François-Joseph Bélanger

Dance Dance Revolution

François Joseph Bélanger, Interior elevation for Maison Dervieux, 1790, DM 1333

François-Joseph Bélanger, Design for interior wall decoration with grotesque ornament, c. 1790. 

Few architects heeded Quatremère de Quincy’s advice. In late eighteenth-century Paris, arabesque decorations snaked through nearly all of the residences constructed in the city’s great building boom that took place from the end of the Seven Years’ War in 1763 to the start of the French Revolution in 1789. The cultural critic Louis Sébastien Mercier described enormous buildings emerging 'from the earth, as if by enchantment, and new neighborhoods are composed of nothing more than hôtels of the greatest magnificence'.[4] At the top of this ancien régime speculative building heap and the viral explosion of arabesque sat François-Joseph Bélanger. Known as the architecte des folies and the great rival to Alexandre Brongniart and Claude-Nicolas Ledoux, Bélanger made no bones about being the builder to the great, the powerful, and the gorgeous. – Iris Moon

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For other gems by Iris Moon see:  Archives, or Ardour and A Clean Mess

Zaha Hadid

Planetary Architecture, Van Rooy Gallery, Dec 81 – Jan 82

Zaha Hadid Planetary Architecture 1

A Christmas gift from Luce van Rooy to the Drawing Matter archive – two of six polaroids of the Planetary One installation.

Hadid’s exhibition Planetary Architecture was her first solo exhibition, and the ninth exhibition held at the van Rooy Gallery. As hinted in Cook’s review, this exhibition was where Hadid had tested many ideas about the intent of an exhibition for architectural practice. The exhibition itself became a mirror of the new spatial potential of architecture ... It is the distinctiveness understood between print media and exhibition venue that became the site of ‘work’ in this exhibition that had an impact on architectural thought. – Desley Luscombe

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For earlier articles on the impact of the van Rooy Gallery, see: Madelon Vriesendorp and Rem Koolhaas, and Madelon Vriesendorp, Three Works.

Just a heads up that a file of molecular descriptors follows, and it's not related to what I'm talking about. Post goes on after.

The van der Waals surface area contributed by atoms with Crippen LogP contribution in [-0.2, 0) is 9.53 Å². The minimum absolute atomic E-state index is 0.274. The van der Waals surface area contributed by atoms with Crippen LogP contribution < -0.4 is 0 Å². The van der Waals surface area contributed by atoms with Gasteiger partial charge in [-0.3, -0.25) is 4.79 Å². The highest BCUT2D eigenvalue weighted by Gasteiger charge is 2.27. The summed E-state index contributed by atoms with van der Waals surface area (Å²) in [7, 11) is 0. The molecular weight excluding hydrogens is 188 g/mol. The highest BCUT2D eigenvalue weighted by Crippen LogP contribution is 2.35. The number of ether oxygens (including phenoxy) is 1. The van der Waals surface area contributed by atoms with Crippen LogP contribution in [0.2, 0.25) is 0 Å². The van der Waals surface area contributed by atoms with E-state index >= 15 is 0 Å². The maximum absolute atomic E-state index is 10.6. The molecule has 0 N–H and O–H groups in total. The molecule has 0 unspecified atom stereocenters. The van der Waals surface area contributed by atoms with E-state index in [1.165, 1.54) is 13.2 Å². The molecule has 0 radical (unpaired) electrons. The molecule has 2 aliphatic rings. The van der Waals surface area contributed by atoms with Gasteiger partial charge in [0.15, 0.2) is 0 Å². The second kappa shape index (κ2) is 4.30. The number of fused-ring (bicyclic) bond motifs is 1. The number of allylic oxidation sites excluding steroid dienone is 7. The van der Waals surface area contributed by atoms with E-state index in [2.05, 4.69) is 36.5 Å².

Or, for across the pond at the Max Protetch Gallery, see: Michael Graves.

Behind the Lines 8

Graveyard Memorials and Tombstones

Moos, Page from an album of designs for memorials and tombstones (10). 1811. DM 2453.10r IN SET

‘Number 20’ Moos, Page from an album of designs for graveyard memorials and tombstones, 1811. 

Werner had been silent. His venture into publishing poetry was making him daily poorer, so the idea of expense made him inwardly shudder. His soft voice shook slightly: ‘I think of Mutter as shy and retiring. She would have disliked such show, why don’t we choose one of these plain ones at the back of the album? Here, the right hand one on sheet number 20 [2453.10r] — just a plinth with a lidded funerary urn. We could run to a piece of black veined marble for the inscription. Have we decided what words we will use? I would be delighted to write a short poem…’

Dummkopf, that is a terrible idea — well, perhaps not the poem, but design is impossible. People would think Vater a skinflint,’ Friedrich almost shouted. ‘Also, a cross is obviously essential, after all Mutter went to the Johanneskirche every Sunday.’ – Philippa Lewis

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In case you missed one, Philippa is a genius at reconstructive method acting; the most innocuous looking architectural drawing springs to life: see Philippa Lewis.

Drawing Matter

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